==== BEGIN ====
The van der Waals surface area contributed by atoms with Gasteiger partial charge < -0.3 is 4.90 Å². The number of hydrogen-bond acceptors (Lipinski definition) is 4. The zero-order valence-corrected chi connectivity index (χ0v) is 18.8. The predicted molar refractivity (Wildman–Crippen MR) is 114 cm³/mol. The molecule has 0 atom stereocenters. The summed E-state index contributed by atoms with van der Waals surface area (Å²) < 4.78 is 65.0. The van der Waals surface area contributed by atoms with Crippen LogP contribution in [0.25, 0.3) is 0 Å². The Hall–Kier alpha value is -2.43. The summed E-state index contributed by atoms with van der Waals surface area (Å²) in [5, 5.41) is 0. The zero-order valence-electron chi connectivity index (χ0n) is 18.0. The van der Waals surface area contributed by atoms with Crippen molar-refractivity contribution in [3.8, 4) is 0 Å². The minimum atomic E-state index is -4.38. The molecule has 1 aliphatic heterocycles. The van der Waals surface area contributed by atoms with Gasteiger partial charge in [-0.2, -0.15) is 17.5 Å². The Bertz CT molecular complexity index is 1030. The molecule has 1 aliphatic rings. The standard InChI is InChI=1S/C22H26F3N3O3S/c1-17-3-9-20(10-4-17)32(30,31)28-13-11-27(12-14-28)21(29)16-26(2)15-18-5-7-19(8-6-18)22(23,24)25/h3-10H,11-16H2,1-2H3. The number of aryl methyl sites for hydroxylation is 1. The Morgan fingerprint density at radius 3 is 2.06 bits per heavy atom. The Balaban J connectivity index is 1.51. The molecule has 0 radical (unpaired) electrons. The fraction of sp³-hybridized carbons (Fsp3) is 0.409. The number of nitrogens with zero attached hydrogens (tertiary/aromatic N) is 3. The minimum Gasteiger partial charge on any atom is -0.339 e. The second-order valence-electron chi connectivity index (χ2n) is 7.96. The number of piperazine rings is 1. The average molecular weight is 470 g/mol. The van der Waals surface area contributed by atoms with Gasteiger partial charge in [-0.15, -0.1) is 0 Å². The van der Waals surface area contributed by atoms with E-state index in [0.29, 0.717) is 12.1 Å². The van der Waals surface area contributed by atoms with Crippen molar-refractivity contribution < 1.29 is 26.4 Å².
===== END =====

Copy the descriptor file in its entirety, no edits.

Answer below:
The van der Waals surface area contributed by atoms with Gasteiger partial charge < -0.3 is 4.90 Å². The number of hydrogen-bond acceptors (Lipinski definition) is 4. The zero-order valence-corrected chi connectivity index (χ0v) is 18.8. The predicted molar refractivity (Wildman–Crippen MR) is 114 cm³/mol. The molecule has 0 atom stereocenters. The summed E-state index contributed by atoms with van der Waals surface area (Å²) < 4.78 is 65.0. The van der Waals surface area contributed by atoms with Crippen LogP contribution in [0.25, 0.3) is 0 Å². The Hall–Kier alpha value is -2.43. The summed E-state index contributed by atoms with van der Waals surface area (Å²) in [5, 5.41) is 0. The zero-order valence-electron chi connectivity index (χ0n) is 18.0. The van der Waals surface area contributed by atoms with Crippen molar-refractivity contribution in [3.8, 4) is 0 Å². The minimum atomic E-state index is -4.38. The molecule has 1 aliphatic heterocycles. The van der Waals surface area contributed by atoms with Gasteiger partial charge in [-0.2, -0.15) is 17.5 Å². The Bertz CT molecular complexity index is 1030. The molecule has 1 aliphatic rings. The standard InChI is InChI=1S/C22H26F3N3O3S/c1-17-3-9-20(10-4-17)32(30,31)28-13-11-27(12-14-28)21(29)16-26(2)15-18-5-7-19(8-6-18)22(23,24)25/h3-10H,11-16H2,1-2H3. The number of aryl methyl sites for hydroxylation is 1. The Morgan fingerprint density at radius 3 is 2.06 bits per heavy atom. The Balaban J connectivity index is 1.51. The molecule has 0 radical (unpaired) electrons. The fraction of sp³-hybridized carbons (Fsp3) is 0.409. The number of nitrogens with zero attached hydrogens (tertiary/aromatic N) is 3. The minimum Gasteiger partial charge on any atom is -0.339 e. The second-order valence-electron chi connectivity index (χ2n) is 7.96. The number of piperazine rings is 1. The average molecular weight is 470 g/mol. The van der Waals surface area contributed by atoms with Gasteiger partial charge in [-0.15, -0.1) is 0 Å². The van der Waals surface area contributed by atoms with E-state index in [0.29, 0.717) is 12.1 Å². The van der Waals surface area contributed by atoms with Crippen molar-refractivity contribution < 1.29 is 26.4 Å².